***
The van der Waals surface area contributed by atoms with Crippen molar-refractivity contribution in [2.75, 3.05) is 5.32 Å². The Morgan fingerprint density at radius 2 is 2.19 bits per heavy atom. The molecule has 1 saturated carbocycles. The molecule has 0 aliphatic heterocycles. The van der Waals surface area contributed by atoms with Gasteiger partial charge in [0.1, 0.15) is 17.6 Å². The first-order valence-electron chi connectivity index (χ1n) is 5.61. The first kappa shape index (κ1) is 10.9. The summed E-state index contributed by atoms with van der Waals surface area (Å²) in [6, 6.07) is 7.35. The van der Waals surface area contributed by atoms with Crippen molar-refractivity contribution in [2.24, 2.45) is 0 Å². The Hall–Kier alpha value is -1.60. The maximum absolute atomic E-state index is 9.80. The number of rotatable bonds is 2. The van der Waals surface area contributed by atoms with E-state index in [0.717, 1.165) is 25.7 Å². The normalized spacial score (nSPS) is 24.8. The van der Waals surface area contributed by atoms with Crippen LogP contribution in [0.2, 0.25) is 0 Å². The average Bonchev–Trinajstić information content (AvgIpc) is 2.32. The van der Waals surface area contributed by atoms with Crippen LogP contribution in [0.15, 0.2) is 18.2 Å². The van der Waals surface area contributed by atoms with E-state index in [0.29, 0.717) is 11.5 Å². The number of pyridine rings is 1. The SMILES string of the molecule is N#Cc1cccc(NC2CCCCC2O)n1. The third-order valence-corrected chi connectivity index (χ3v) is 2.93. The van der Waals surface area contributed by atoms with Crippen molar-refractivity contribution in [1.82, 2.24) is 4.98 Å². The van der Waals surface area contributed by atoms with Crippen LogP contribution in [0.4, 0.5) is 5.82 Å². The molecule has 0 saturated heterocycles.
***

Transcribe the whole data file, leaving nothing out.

The van der Waals surface area contributed by atoms with Crippen molar-refractivity contribution in [2.75, 3.05) is 5.32 Å². The Morgan fingerprint density at radius 2 is 2.19 bits per heavy atom. The molecule has 1 saturated carbocycles. The molecule has 0 aliphatic heterocycles. The van der Waals surface area contributed by atoms with Gasteiger partial charge in [0.1, 0.15) is 17.6 Å². The first-order valence-electron chi connectivity index (χ1n) is 5.61. The first kappa shape index (κ1) is 10.9. The summed E-state index contributed by atoms with van der Waals surface area (Å²) in [6, 6.07) is 7.35. The van der Waals surface area contributed by atoms with Crippen molar-refractivity contribution in [2.24, 2.45) is 0 Å². The Hall–Kier alpha value is -1.60. The maximum absolute atomic E-state index is 9.80. The number of rotatable bonds is 2. The van der Waals surface area contributed by atoms with E-state index in [0.717, 1.165) is 25.7 Å². The normalized spacial score (nSPS) is 24.8. The van der Waals surface area contributed by atoms with Crippen LogP contribution in [0.2, 0.25) is 0 Å². The average Bonchev–Trinajstić information content (AvgIpc) is 2.32. The van der Waals surface area contributed by atoms with Crippen LogP contribution in [0.15, 0.2) is 18.2 Å². The van der Waals surface area contributed by atoms with E-state index in [0.29, 0.717) is 11.5 Å². The number of pyridine rings is 1. The SMILES string of the molecule is N#Cc1cccc(NC2CCCCC2O)n1. The third-order valence-corrected chi connectivity index (χ3v) is 2.93. The van der Waals surface area contributed by atoms with Crippen molar-refractivity contribution in [1.82, 2.24) is 4.98 Å². The van der Waals surface area contributed by atoms with Crippen LogP contribution in [0.4, 0.5) is 5.82 Å². The molecule has 0 saturated heterocycles.